|US6655093||Sep 4, 2001||Dec 2, 2003||Norman W. Gavin||Riser section and cover therefor|
|US6694684 *||Apr 15, 2002||Feb 24, 2004||3M Innovative Properties Company||Pass through firestop device|
|US6792726 *||Jan 4, 2002||Sep 21, 2004||Darrell Price||Presealed system|
|US6986227 *||Sep 26, 2003||Jan 17, 2006||Gavin Norman W||Stackable riser configuration|
|US7080486 *||Jul 12, 2001||Jul 25, 2006||3M Innovative Properties Company||Pass-through firestop device|
|US7347644||Aug 4, 2005||Mar 25, 2008||Tuf-Tite, Inc.||Multi-use adapter ring for stackable riser components for on-site waste systems|
|US7451570||Feb 3, 2004||Nov 18, 2008||Gavin Peter W||Casting riser pan|
|US7574831||Jan 28, 2003||Aug 18, 2009||Tuf-Tite, Inc.||Riser pan component for on-site waste systems|
|US7665272 *||Jun 20, 2007||Feb 23, 2010||Reen Michael J||Floor hole repair method|
|US7770333||Oct 15, 2004||Aug 10, 2010||Tuf-Tite, Inc.||Adapter ring for on-site waste treatment or drainage systems|
|US7797892||Feb 11, 2008||Sep 21, 2010||Buildings And Matters, Llc||Kit for plugging a hole with a fire resistant material|
|US7836659 *||May 26, 2010||Nov 23, 2010||Audrey Barnes||Method of repairing concrete floors and system for same|
|US7984595||Jan 15, 2010||Jul 26, 2011||Reen Michael J||Floor hole repair fixture|
|US7997031||Dec 5, 2008||Aug 16, 2011||Tuf-Tite, Inc.||Riser pan component for on-site waste systems|
|US8001737 *||Dec 18, 2007||Aug 23, 2011||Mhubbard 09, Llc||Corrugated deck sealing devices, apparatus, systems and methods of installation|
|US8022315||Jan 29, 2009||Sep 20, 2011||Thomas & Betts International, Inc.||Extension tube for concrete floor boxes|
|US8230653 *||Mar 23, 2009||Jul 31, 2012||Toshiba Plant Systems & Services Corporation||Floor slab penetration structure and floor slab penetration hole repair method|
|US8347906||May 24, 2010||Jan 8, 2013||Sioux Chief Mfg. Co., Inc.||Floor drain installation system|
|US8572913 *||Jun 9, 2009||Nov 5, 2013||Chris Stubblefield||System and method for plugging core holes|
|US9068297||Nov 15, 2013||Jun 30, 2015||Emseal Joint Systems Ltd.||Expansion joint system|
|US9410335||Sep 30, 2013||Aug 9, 2016||Mesa Digital, Llc||System and method for plugging core holes|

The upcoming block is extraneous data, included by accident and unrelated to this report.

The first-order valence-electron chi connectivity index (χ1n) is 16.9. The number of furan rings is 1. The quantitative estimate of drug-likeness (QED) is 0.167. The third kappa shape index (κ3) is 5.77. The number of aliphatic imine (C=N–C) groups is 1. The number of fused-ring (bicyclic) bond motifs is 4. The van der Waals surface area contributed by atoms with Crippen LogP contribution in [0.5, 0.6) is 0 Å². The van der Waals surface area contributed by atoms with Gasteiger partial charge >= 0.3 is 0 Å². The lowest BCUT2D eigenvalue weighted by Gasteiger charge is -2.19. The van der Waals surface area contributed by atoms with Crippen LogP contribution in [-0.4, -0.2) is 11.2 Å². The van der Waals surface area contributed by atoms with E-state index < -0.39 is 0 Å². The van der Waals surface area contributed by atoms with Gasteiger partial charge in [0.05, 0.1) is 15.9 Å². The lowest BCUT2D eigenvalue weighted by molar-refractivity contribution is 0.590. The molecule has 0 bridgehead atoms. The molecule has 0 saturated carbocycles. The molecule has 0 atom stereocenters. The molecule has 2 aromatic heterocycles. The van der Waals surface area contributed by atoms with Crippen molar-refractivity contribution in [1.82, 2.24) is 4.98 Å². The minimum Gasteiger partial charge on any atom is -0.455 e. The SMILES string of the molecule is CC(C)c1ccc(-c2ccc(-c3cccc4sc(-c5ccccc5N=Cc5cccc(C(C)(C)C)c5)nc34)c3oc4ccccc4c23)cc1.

|US9428900||Oct 30, 2013||Aug 30, 2016||Zurn Industries, Llc||Rough-in adapter|
|US9528262||Nov 13, 2014||Dec 27, 2016||Emseal Joint Systems Ltd.||Fire and water resistant expansion joint system|
|US9631362||Mar 28, 2014||Apr 25, 2017||Emseal Joint Systems Ltd.||Precompressed water and/or fire resistant tunnel expansion joint systems, and transitions|
|US9637915||Dec 31, 2012||May 2, 2017||Emseal Joint Systems Ltd.||Factory fabricated precompressed water and/or fire resistant expansion joint system transition|
|US9644368||May 15, 2014||May 9, 2017||Emseal Joint Systems Ltd.||Fire and water resistant expansion joint system|
|US9670666||Dec 28, 2012||Jun 6, 2017||Emseal Joint Sytstems Ltd.||Fire and water resistant expansion joint system|
|US20030009961 *||Jul 12, 2001||Jan 16, 2003||3M Innovative Properties Company||Pass-through firestop device|
|US20030145527 *||Jan 28, 2003||Aug 7, 2003||Meyers Theodore W.||Riser pan component for on-site waste systems|
|US20040016190 *||Jul 26, 2002||Jan 29, 2004||Radke Duwayne C.||Modular device to create a passage through a partition|
|US20060042174 *||Aug 30, 2004||Mar 2, 2006||Tuf-Tite, Inc.||Modular riser base|
|US20060081629 *||Oct 15, 2004||Apr 20, 2006||Meyers Theodore W||Adapter ring for on-site waste treatment or drainage systems|
|US20060143813 *||Dec 30, 2004||Jul 6, 2006||3M Innovative Properties Company||Apparatus and method for placement of a water closet fitting|
|US20060156660 *||Jan 12, 2006||Jul 20, 2006||Zach Stateson||Concrete slab corner support|
|US20080216432 *||Feb 11, 2008||Sep 11, 2008||Cannistraro Vincent F||Kit for plugging a hole with a fire resistant material|
|US20080313993 *||Jun 20, 2007||Dec 25, 2008||Reen Michael J||Floor hole repair fixture and method|
|US20080314902 *||May 16, 2008||Dec 25, 2008||Dayton Douglas C||Plug for concrete floor penetrations|
|US20090090078 *||Oct 4, 2007||Apr 9, 2009||Freedom Inc.||Combination pipe test cap and concrete sleeve|
|US20090120013 *||Dec 5, 2008||May 14, 2009||Tuf-Tite, Inc.||Riser pan component for on-site waste systems|
|US20090194323 *||Jan 29, 2009||Aug 6, 2009||Thomas & Betts International, Inc.||Extension tube for concrete floor boxes|
|US20090320391 *||Jun 9, 2009||Dec 31, 2009||Chris Stubblefield||System and method for plugging core holes|
|US20110023395 *||Mar 23, 2009||Feb 3, 2011||Toshiba Plant Systems & Services Corporation||Floor slab penetration structure and floor slab penetration hole repair method|
|US20110232206 *||Jun 10, 2011||Sep 29, 2011||Tapco International Corporation||Window well|
|WO2002057555A2 *||Jan 16, 2002||Jul 25, 2002||Sakno Michael P||Firestop coupling for penetration of building separations|
|WO2002057555A3 *||Jan 16, 2002||Feb 27, 2003||Michael P Sakno||Firestop coupling for penetration of building separations|
|WO2003104587A1 *||Jun 11, 2003||Dec 18, 2003||Thorsman & Co Ab||Inscreed box for electrical floor installations|
|U.S. Classification||52/100, 52/220.8, 285/4, 285/56|
|Jul 31, 2003||FPAY||Fee payment|
Year of fee payment: 4
|Aug 31, 2007||FPAY||Fee payment|
Year of fee payment: 8
|Sep 20, 2011||FPAY||Fee payment|
Year of fee payment: 12